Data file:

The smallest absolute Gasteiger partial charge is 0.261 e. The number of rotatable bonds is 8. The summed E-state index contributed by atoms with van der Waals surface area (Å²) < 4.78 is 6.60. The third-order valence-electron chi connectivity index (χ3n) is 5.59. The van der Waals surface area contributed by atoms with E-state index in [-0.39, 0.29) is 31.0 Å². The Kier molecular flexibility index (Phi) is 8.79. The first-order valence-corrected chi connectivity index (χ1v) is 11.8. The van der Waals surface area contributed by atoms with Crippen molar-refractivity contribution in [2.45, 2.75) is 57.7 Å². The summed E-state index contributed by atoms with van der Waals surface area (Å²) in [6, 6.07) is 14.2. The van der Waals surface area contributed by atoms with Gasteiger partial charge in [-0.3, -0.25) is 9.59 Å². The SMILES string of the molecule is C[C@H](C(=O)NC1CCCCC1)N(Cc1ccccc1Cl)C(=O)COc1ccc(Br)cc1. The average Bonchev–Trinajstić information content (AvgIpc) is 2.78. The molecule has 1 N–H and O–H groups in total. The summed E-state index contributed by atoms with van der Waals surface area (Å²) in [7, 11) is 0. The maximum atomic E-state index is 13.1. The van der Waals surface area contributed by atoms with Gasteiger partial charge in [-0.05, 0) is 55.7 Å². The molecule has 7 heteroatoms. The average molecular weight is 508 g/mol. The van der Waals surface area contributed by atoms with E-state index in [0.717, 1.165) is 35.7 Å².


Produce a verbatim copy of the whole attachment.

The smallest absolute Gasteiger partial charge is 0.261 e. The number of rotatable bonds is 8. The summed E-state index contributed by atoms with van der Waals surface area (Å²) < 4.78 is 6.60. The third-order valence-electron chi connectivity index (χ3n) is 5.59. The van der Waals surface area contributed by atoms with E-state index in [-0.39, 0.29) is 31.0 Å². The Kier molecular flexibility index (Phi) is 8.79. The first-order valence-corrected chi connectivity index (χ1v) is 11.8. The van der Waals surface area contributed by atoms with Crippen molar-refractivity contribution in [2.45, 2.75) is 57.7 Å². The summed E-state index contributed by atoms with van der Waals surface area (Å²) in [6, 6.07) is 14.2. The van der Waals surface area contributed by atoms with Gasteiger partial charge in [-0.3, -0.25) is 9.59 Å². The SMILES string of the molecule is C[C@H](C(=O)NC1CCCCC1)N(Cc1ccccc1Cl)C(=O)COc1ccc(Br)cc1. The average Bonchev–Trinajstić information content (AvgIpc) is 2.78. The molecule has 1 N–H and O–H groups in total. The summed E-state index contributed by atoms with van der Waals surface area (Å²) in [7, 11) is 0. The maximum atomic E-state index is 13.1. The van der Waals surface area contributed by atoms with Gasteiger partial charge in [-0.05, 0) is 55.7 Å². The molecule has 7 heteroatoms. The average molecular weight is 508 g/mol. The van der Waals surface area contributed by atoms with E-state index in [0.717, 1.165) is 35.7 Å².